But the Government’s continued emphasis on developing a Mortgage Relief Plan “just scares” the banks and other legitimate lenders, Mr D’Aguilar warned.
“In their attempt to protect mortgages, and provide some mortgage relief, they’ve caused the banks to completely shut down,” he told Tribune Business.
“The more the Government talks about mortgage relief, the more difficult it becomes for people to buy homes and get funding for their businesses.
“It’s slapdash. It’s the most asinine policy I’ve ever heard. Stop talking about it. Think about how to get these bad loans off the banks’ books. Expedite that process and get some money coming back in. The whole system is freezing.
“The economy has no juice, and we need juice. We need juice in the economy to get things going. The Government shouldn’t put it up. We need to be more creative in freeing up some liquidity,” Mr D’Aguilar said.
“It’s hard to foreclose on mortgages, it’s hard to get bad loans off the balance sheet, and these dead assets are sitting there. We’ve got to get this economy moving again.”
Prime Minister Perry Christie used his Budget address to give a vague statement to the effect that the Government and commercial banks were still in talks attempting to come up with a viable Mortgage Relief Plan beneficial to all parties.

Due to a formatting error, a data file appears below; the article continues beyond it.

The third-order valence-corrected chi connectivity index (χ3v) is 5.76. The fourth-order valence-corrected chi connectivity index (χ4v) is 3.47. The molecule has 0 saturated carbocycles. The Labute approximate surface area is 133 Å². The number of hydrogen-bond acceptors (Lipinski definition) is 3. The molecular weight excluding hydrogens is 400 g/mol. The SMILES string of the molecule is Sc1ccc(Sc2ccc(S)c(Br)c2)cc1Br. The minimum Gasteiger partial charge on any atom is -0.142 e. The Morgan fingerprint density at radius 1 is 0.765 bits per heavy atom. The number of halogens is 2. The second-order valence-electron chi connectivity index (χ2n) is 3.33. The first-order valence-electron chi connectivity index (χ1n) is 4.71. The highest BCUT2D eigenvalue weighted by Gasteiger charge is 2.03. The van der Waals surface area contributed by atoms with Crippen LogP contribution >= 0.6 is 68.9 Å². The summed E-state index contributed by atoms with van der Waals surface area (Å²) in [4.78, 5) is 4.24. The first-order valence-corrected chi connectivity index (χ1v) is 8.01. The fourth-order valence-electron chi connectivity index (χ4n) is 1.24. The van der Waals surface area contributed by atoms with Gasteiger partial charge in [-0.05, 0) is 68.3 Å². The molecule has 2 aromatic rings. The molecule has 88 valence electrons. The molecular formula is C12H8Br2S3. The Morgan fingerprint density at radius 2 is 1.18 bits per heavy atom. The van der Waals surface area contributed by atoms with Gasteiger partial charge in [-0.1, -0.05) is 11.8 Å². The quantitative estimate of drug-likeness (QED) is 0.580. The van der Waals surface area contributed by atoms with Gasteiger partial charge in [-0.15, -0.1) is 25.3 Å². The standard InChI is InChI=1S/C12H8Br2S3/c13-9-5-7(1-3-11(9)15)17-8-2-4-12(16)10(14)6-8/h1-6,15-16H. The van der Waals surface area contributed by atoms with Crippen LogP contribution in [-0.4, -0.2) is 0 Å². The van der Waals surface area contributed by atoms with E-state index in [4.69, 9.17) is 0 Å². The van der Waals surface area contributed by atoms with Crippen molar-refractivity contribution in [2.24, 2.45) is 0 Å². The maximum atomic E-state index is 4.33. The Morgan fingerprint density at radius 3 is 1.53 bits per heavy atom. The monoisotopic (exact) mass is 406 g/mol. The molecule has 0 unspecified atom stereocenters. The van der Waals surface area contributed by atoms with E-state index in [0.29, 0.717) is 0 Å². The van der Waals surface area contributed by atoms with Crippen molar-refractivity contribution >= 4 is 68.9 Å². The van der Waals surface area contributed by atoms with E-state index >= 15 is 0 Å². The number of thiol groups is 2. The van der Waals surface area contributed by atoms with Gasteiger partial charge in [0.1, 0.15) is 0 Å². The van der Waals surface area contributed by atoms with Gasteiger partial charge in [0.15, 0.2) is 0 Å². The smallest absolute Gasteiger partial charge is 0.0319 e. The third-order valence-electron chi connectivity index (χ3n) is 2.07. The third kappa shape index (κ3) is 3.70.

No timetable was offered, and Mr Christie was careful to balance the ‘pros and cons’ and concerns of all parties in his comments, so as not to offend anyone.
The Government’s first Mortgage Relief Plan, billed as helping 1,000 troubled borrowers, flopped as it ended up helping less than 10. The Christie administration attempted to blame the failure on the banks, suggesting they did not understand how indebted their borrowers were.
Mr D’Aguilar, though, warned that the Government was increasing ‘moral hazard’ among mortgage holders by keeping Mortgage Relief hopes alive.
He explained that it was encouraging borrowers, who could afford to pay, to not do so in the belief they would access the Government’s promised relief.
“This is forcing the banks to shift from mortgages and commercial loans into consumer loans,” Mr D’Aguilar said. “These $3,000 loans don’t do a Christ thing for anybody.
“People blow through that in three to four months, and can’t borrow any more due to the very high interest rates. As people shift to consumer loans, they become tapped out.
“You have to incentivise banks to lend, and you are disincentivising them to lend, especially in the critical areas of your economy. While business ideas and mortgage borrowers are simply not happening because the qualifying threshold is so high, ain’t nothing happening in the economy.”
Mr D’Aguilar said reviving the Bahamian housing market’s domestic segment was vital, because it generated the greatest ‘trickle down’ effect for the economy.
Apart from contractors, it provides work for realtors, attorneys, engineers, landscapers, architects, landscapers and a host of professional trades, as well as semi-skilled and unskilled labour.
The International Monetary Fund (IMF), in its Article IV release on the Bahamas yesterday, agreed with Mr D’Aguilar that action was required to deal with the banking sector’s ‘bad’ loan pile.
“Directors recommended that the authorities adopt policies that will address persistently high non-performing loans to allow the banking system to play a more effective role in supporting growth,” the IMF release said.